When you first play fantasy football the rules and the scoring can be somewhat overwhelming. It’s vitally important that you read them thoroughly and carefully. There are a few basic things to look out for when assessing the rules of a particular game.
Some game operators will specify that you cannot select more than say 4 players from one team; other sites may not impose any restrictions at all. This information will be included in the general website rules or within game details for a specific contest. You will find that most sites will prevent you from adding any more players from the same team once you have realised the maximum permitted via a pop-up message when you try exceeding the allowed quota.
Some sites will insist on a strict playing formation such as 4-4-2, 4-3-3, 3-5-2; others will give you a degree of flexibility by allowing you to choose flexible formations but imposing minimums on certain position e.g. choose between 3 and 5 defenders.
Some operators will insist that you select a number of substitutes; others will give you the flexibility to choose a number of substitutes from within a range; shorter fantasy football formats such as 5 and 6 a-side contests maybe also include options for selecting bench players; some advanced games will allow you to make manual substitutions once a game gets under way; other games will automatically replace any non-starters in your original line-up with players from your bench, subject to playing formation rules being adhered to. This can act as a good form of insurance should you not be online or available to make changes when official team news is announced.
Some games will insist on you nominating a captain who will earn ‘double’ points; in other game formats selecting a captain will not be required. Most games that include captains will not allow you to submit your entry until you have selected your captain. This is usually done by clicking the desired player from a drop-down list of the players in your line-up or by ticking a box next to the player’s name. If your captain scores 10 points, for example (7 points for a goal scored, 4 points for an assist, -1 point for a yellow card) this score will be doubled so he will contribute 20 points to your team’s total.
Some operators will allow you to nominate a vice-captain who will fill in for your selected captain should he not start for whatever reason. Choose your vice-captain by following similar guidelines that you use when selecting your captain.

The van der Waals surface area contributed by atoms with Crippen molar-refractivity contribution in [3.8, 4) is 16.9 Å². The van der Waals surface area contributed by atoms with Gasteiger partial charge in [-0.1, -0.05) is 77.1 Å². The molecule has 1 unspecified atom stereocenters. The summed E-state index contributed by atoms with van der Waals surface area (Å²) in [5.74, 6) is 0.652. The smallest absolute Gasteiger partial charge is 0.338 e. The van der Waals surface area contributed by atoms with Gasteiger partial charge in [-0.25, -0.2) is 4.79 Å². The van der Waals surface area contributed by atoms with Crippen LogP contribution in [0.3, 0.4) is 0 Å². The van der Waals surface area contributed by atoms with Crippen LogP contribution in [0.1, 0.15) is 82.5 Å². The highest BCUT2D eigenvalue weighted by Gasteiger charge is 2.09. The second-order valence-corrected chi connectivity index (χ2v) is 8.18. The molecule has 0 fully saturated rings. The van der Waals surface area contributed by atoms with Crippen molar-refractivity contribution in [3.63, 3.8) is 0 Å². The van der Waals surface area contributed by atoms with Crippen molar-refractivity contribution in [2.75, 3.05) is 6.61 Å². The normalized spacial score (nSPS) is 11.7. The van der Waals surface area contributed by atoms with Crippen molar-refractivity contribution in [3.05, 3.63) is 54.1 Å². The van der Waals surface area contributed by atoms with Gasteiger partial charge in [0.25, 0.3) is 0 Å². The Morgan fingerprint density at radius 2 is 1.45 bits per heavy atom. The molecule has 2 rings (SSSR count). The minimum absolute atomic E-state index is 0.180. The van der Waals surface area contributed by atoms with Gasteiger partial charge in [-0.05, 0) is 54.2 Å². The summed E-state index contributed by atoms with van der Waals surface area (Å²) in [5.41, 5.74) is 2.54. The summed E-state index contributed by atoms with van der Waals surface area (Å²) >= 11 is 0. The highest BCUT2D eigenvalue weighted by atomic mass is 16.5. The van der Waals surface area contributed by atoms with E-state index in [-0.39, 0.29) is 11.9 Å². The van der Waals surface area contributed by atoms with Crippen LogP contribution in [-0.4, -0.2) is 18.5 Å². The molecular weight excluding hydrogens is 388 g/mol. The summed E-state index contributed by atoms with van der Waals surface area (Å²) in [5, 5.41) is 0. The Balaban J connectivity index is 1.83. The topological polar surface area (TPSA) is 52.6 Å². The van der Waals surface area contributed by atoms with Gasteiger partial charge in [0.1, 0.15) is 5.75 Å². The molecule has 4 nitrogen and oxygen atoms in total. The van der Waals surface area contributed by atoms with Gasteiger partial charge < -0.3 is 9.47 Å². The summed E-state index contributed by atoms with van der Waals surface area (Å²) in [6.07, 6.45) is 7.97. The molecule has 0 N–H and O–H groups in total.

There may be a cut-off a few minutes before the first game in a particular contest so make sure you are aware of that deadline for any game that you take part in. This varies from operator to operator and may be 10 to 20 minutes before the start of the first fixture in the contest, however, most are much closer to the actual kick-off. Check the game rules of your selected site for clarity and remember that you can also edit your line-ups once official team news is announced which usually filters through 1 hour before kick-off.
Most games have a salary cap which you cannot exceed and you must satisfy this condition otherwise your entry will not be eligible; there are a number of games in which a salary cap is not needed meaning that there are no financial limitations relating to which players you can select. When utilising a budget to construct your line-up you will notice that the outstanding expenditure you have remaining to complete your selections is reduced each time you add a player to your line-up.
Each operator will have a scoring system in place that is specific to their particular game. This scoring system will list certain actions that occur during matches and will detail what points will be awarded or deducted each time it happens. Some will be general scoring rules that apply to all players while others will only be relevant to players who are categorised by starting position. That means the starting position assigned to that player by the operator e.g. D. Blind Midfielder. In this case if Blind was to actually play in a midfield role for Manchester United he would still only score points subject to the criteria applicable to defenders. Here’s a snapshot of a typical scoring matrix.
It should also be noted that some operators will award bonus points to the best 3 performing players in each game. These are usually calculated based on a range of statistics relating to each player’s on-field performance but they can be pivotal so should not be under-estimated.
Later on, in ‘Where to play’ we will introduce you to our Playing Guides, a section that will touch on rules and scoring systems for specific games in much finer detail so make sure you reference those as well to help you choose which game to play.
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